Violin sizes, like shoes, come in a wide range of sizes from small enough for children to large enough for adults. Stringed instruments are sized by fraction with 4/4 being a full size, 1/2 being half the size of a full, 1/4 is a quarter of the size of a full, and so on.

You need to find the one that best fits your body. Here are some simple strategies to help you accomplish this.

1. Selecting a violin size by feel. Hold the violin up as if you were going to play it. Can you comfortably play all fingers, especially the pinky (4th finger), on the strings?

2. Selecting a violin size using the scroll test. Hold the violin up with left hand extended all the way to the scroll. While in this position check your left arm.

  • Can you wrap your left hand comfortably around the curve of the scroll?
  • Is there still some relaxation to your arm with a slight bend to your elbow?You should be able to answer YES to these questions. If you can then the violin is a good fit for you.

  • Things you want to avoid when looking for the perfect size.

  • Is your arm extended straight with fingers barely touching the scroll? (Then the instrument is too big.)
  • Is your left arm bent at a 90 degree or smaller angle? Does your arm feel squished when your left hand is wrapped around the scroll? (Then the instrument is too small.)
  • 3. Selecting a violin size by measurements. Measure from your neck to the middle of the palm of your hand while your left hand and arm are fully extended away from your side. This will give you the largest size of violin a student can play on. Another method of measuring is from your neck to the end of your wrist. This measurement will give you a smaller but perhaps more comfortable size to play on. Then follow the sizing guidelines listed below

    Arm"       Violin

    23" +      4/4 (Full Size)

    22"         3/4

    20"         1/2

    18"         1/4

    16"         1/8

    15"         1/10

    14"         1/16

    13"         1/32

    4. Selecting a violin size by age. While not everyone of every age is the same size here is a general violin sizing chart by age. If your student is small for their age, look at the next age down. Using this method to choose violin size is not as accurate as the other three methods.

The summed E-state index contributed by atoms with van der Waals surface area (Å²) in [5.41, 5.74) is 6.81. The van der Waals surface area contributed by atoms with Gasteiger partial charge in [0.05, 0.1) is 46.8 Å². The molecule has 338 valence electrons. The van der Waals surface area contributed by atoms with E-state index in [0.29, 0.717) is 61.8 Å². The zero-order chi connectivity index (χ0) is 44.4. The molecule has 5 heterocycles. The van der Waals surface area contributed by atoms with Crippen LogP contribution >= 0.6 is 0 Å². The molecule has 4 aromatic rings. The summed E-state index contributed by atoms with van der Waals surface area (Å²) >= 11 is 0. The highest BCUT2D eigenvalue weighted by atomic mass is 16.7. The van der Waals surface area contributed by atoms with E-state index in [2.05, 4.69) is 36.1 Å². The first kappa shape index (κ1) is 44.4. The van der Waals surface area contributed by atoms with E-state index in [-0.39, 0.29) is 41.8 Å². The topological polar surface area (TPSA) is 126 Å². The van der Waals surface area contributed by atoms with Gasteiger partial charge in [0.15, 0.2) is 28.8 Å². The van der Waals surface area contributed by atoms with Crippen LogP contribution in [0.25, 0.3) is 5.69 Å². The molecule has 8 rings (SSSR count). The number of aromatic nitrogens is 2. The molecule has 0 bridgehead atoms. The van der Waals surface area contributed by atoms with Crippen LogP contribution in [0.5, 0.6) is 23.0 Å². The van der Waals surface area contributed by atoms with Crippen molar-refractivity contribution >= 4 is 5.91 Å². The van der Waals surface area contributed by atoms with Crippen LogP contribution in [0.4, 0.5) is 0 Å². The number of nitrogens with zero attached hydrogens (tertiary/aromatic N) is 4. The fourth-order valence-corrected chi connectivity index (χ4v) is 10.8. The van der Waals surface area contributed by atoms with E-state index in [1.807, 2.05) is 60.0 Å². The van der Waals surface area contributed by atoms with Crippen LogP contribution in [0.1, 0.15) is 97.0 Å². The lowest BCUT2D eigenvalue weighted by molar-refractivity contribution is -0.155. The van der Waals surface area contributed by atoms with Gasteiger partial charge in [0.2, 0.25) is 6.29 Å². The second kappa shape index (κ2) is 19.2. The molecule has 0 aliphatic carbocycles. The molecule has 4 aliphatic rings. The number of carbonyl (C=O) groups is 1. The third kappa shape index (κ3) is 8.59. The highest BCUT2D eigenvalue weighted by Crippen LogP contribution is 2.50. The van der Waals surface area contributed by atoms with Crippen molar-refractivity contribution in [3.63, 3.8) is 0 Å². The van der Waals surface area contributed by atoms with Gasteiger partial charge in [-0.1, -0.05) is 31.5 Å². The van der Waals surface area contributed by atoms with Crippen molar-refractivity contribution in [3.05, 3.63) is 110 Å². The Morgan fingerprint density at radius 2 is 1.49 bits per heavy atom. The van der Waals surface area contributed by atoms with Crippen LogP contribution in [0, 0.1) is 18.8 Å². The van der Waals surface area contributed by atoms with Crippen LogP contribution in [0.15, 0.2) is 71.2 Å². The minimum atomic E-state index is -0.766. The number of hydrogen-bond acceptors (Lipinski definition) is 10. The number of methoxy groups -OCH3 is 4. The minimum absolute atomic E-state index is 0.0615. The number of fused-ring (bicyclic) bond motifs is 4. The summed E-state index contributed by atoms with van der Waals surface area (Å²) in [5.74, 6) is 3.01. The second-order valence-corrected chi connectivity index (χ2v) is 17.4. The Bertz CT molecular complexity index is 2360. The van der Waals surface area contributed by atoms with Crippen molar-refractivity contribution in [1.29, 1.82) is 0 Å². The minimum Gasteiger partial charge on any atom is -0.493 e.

Age          Violin

    11-adult    4/4 (Full Size)

    10-11        3/4

    8-9           1/2

    6-7           1/4

    5              1/8

    4              1/10

    3 1/2         1/16

    2-3           1/32

    Go Big or Small? Some teachers and violin dealers say you should go more on the smaller size for better comfort and ease when beginning. Some teachers and professional violinists believe that a bigger violin is better because you will get a nice big sound and you won't have to trade in instruments as often.

    Important to Note

    There are many different opinions out there on buying a violin. Some say your student will hate practicing, and never succeed if you don't buy the perfect instrument in the perfect size. While trying to match the needs of your student to the instrument is important, I truly believe that above all, a passion and love for playing the violin will supersede any good or bad instrument when it comes to the success of the student.

    Choose what is right for you. Some students like bigger violins because they are easier to get a nice full sound from. Some students like a smaller more comfortable instrument.

    A lot of rental places will let you trade in sizes without a problem (this is something you will want to check with the rental shop you are working with). If you are purchasing an instrument, and you feel like your student is growing quickly it would probably be a good idea to go a little bit bigger. Some violin shops will also buy back violins and put that amount towards a bigger violin.

    When possible ask your private violin teacher his/her opinion. Ideally we want to get a violin that has a great sound but is also comfortable, and affordable. The most bang for your buck!